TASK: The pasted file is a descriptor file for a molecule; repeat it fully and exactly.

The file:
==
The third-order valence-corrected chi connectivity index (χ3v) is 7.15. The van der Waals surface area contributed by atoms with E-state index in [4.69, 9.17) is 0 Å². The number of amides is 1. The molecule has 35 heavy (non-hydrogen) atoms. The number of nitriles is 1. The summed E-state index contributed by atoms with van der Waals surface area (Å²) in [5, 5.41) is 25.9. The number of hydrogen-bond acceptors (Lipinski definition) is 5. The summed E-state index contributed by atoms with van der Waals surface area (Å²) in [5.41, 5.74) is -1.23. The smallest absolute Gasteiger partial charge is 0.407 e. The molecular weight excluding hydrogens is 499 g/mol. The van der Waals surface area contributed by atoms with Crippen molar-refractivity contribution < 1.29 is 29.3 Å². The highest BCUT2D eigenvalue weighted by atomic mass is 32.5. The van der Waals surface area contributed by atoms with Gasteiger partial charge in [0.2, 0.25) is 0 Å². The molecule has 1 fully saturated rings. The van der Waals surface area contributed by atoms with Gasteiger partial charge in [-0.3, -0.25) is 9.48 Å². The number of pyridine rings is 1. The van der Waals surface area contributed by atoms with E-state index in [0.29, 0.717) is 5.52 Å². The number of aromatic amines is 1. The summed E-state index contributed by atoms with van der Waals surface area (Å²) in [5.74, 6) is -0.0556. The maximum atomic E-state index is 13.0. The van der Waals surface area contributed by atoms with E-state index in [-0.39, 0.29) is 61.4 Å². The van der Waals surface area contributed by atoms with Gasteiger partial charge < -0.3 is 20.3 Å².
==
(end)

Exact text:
The third-order valence-corrected chi connectivity index (χ3v) is 7.15. The van der Waals surface area contributed by atoms with E-state index in [4.69, 9.17) is 0 Å². The number of amides is 1. The molecule has 35 heavy (non-hydrogen) atoms. The number of nitriles is 1. The summed E-state index contributed by atoms with van der Waals surface area (Å²) in [5, 5.41) is 25.9. The number of hydrogen-bond acceptors (Lipinski definition) is 5. The summed E-state index contributed by atoms with van der Waals surface area (Å²) in [5.41, 5.74) is -1.23. The smallest absolute Gasteiger partial charge is 0.407 e. The molecular weight excluding hydrogens is 499 g/mol. The van der Waals surface area contributed by atoms with Crippen molar-refractivity contribution < 1.29 is 29.3 Å². The highest BCUT2D eigenvalue weighted by atomic mass is 32.5. The van der Waals surface area contributed by atoms with Gasteiger partial charge in [0.2, 0.25) is 0 Å². The molecule has 1 fully saturated rings. The van der Waals surface area contributed by atoms with Gasteiger partial charge in [-0.3, -0.25) is 9.48 Å². The number of pyridine rings is 1. The van der Waals surface area contributed by atoms with E-state index in [0.29, 0.717) is 5.52 Å². The number of aromatic amines is 1. The summed E-state index contributed by atoms with van der Waals surface area (Å²) in [5.74, 6) is -0.0556. The maximum atomic E-state index is 13.0. The van der Waals surface area contributed by atoms with E-state index in [-0.39, 0.29) is 61.4 Å². The van der Waals surface area contributed by atoms with Gasteiger partial charge < -0.3 is 20.3 Å².